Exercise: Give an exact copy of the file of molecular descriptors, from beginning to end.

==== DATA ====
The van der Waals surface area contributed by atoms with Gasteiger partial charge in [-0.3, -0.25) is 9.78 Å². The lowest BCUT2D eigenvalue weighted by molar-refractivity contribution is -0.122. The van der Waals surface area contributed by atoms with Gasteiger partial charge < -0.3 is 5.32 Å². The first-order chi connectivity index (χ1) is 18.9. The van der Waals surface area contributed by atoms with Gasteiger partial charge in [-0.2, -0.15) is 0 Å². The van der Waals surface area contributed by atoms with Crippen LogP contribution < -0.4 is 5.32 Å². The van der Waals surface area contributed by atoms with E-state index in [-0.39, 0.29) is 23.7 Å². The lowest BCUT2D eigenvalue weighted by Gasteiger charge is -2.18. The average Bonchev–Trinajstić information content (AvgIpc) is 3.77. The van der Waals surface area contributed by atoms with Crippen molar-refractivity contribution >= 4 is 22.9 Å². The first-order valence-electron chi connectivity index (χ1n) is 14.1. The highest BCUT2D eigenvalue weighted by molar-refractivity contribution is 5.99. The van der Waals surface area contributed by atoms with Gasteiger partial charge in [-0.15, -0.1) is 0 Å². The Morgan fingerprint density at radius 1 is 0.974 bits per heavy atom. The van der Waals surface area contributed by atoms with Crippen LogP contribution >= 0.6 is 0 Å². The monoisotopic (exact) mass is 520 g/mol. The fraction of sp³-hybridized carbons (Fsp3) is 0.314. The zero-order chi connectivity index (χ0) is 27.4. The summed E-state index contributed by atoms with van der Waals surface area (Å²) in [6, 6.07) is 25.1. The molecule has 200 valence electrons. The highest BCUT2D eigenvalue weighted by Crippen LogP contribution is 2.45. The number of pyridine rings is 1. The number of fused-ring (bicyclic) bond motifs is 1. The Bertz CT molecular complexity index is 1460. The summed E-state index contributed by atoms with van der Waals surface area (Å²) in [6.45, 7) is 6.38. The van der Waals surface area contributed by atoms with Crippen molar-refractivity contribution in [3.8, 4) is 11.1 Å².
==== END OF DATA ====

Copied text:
The van der Waals surface area contributed by atoms with Gasteiger partial charge in [-0.3, -0.25) is 9.78 Å². The lowest BCUT2D eigenvalue weighted by molar-refractivity contribution is -0.122. The van der Waals surface area contributed by atoms with Gasteiger partial charge < -0.3 is 5.32 Å². The first-order chi connectivity index (χ1) is 18.9. The van der Waals surface area contributed by atoms with Gasteiger partial charge in [-0.2, -0.15) is 0 Å². The van der Waals surface area contributed by atoms with Crippen LogP contribution < -0.4 is 5.32 Å². The van der Waals surface area contributed by atoms with E-state index in [-0.39, 0.29) is 23.7 Å². The lowest BCUT2D eigenvalue weighted by Gasteiger charge is -2.18. The average Bonchev–Trinajstić information content (AvgIpc) is 3.77. The van der Waals surface area contributed by atoms with Crippen molar-refractivity contribution >= 4 is 22.9 Å². The first-order valence-electron chi connectivity index (χ1n) is 14.1. The highest BCUT2D eigenvalue weighted by molar-refractivity contribution is 5.99. The van der Waals surface area contributed by atoms with Gasteiger partial charge in [-0.15, -0.1) is 0 Å². The Morgan fingerprint density at radius 1 is 0.974 bits per heavy atom. The van der Waals surface area contributed by atoms with Crippen LogP contribution >= 0.6 is 0 Å². The monoisotopic (exact) mass is 520 g/mol. The fraction of sp³-hybridized carbons (Fsp3) is 0.314. The zero-order chi connectivity index (χ0) is 27.4. The summed E-state index contributed by atoms with van der Waals surface area (Å²) in [6, 6.07) is 25.1. The molecule has 200 valence electrons. The highest BCUT2D eigenvalue weighted by Crippen LogP contribution is 2.45. The number of pyridine rings is 1. The number of fused-ring (bicyclic) bond motifs is 1. The Bertz CT molecular complexity index is 1460. The summed E-state index contributed by atoms with van der Waals surface area (Å²) in [6.45, 7) is 6.38. The van der Waals surface area contributed by atoms with Crippen molar-refractivity contribution in [3.8, 4) is 11.1 Å².